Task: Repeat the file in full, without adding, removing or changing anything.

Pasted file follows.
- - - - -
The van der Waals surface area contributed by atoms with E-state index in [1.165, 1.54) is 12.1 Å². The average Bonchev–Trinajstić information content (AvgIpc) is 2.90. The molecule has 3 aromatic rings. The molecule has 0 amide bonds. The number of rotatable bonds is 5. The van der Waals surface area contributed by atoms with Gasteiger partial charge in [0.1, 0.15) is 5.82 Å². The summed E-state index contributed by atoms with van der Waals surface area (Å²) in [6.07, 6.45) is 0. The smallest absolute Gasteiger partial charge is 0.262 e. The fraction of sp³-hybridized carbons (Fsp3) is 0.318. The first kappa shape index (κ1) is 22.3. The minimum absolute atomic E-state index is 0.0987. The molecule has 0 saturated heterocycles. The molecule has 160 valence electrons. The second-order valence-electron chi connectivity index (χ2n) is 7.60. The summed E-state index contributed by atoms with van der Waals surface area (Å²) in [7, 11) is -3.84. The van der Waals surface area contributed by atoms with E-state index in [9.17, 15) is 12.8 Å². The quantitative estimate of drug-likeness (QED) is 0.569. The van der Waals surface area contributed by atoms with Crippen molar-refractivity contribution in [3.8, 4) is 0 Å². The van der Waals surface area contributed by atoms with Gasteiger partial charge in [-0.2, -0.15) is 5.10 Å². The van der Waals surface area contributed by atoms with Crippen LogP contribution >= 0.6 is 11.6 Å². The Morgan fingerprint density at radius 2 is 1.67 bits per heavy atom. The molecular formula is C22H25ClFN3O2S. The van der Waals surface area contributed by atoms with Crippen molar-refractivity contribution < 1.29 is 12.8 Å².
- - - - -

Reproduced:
The van der Waals surface area contributed by atoms with E-state index in [1.165, 1.54) is 12.1 Å². The average Bonchev–Trinajstić information content (AvgIpc) is 2.90. The molecule has 3 aromatic rings. The molecule has 0 amide bonds. The number of rotatable bonds is 5. The van der Waals surface area contributed by atoms with Gasteiger partial charge in [0.1, 0.15) is 5.82 Å². The summed E-state index contributed by atoms with van der Waals surface area (Å²) in [6.07, 6.45) is 0. The smallest absolute Gasteiger partial charge is 0.262 e. The fraction of sp³-hybridized carbons (Fsp3) is 0.318. The first kappa shape index (κ1) is 22.3. The minimum absolute atomic E-state index is 0.0987. The molecule has 0 saturated heterocycles. The molecule has 160 valence electrons. The second-order valence-electron chi connectivity index (χ2n) is 7.60. The summed E-state index contributed by atoms with van der Waals surface area (Å²) in [7, 11) is -3.84. The van der Waals surface area contributed by atoms with E-state index in [9.17, 15) is 12.8 Å². The quantitative estimate of drug-likeness (QED) is 0.569. The van der Waals surface area contributed by atoms with Crippen molar-refractivity contribution in [3.8, 4) is 0 Å². The van der Waals surface area contributed by atoms with Gasteiger partial charge in [-0.2, -0.15) is 5.10 Å². The van der Waals surface area contributed by atoms with Crippen LogP contribution >= 0.6 is 11.6 Å². The Morgan fingerprint density at radius 2 is 1.67 bits per heavy atom. The molecular formula is C22H25ClFN3O2S. The van der Waals surface area contributed by atoms with Crippen molar-refractivity contribution < 1.29 is 12.8 Å².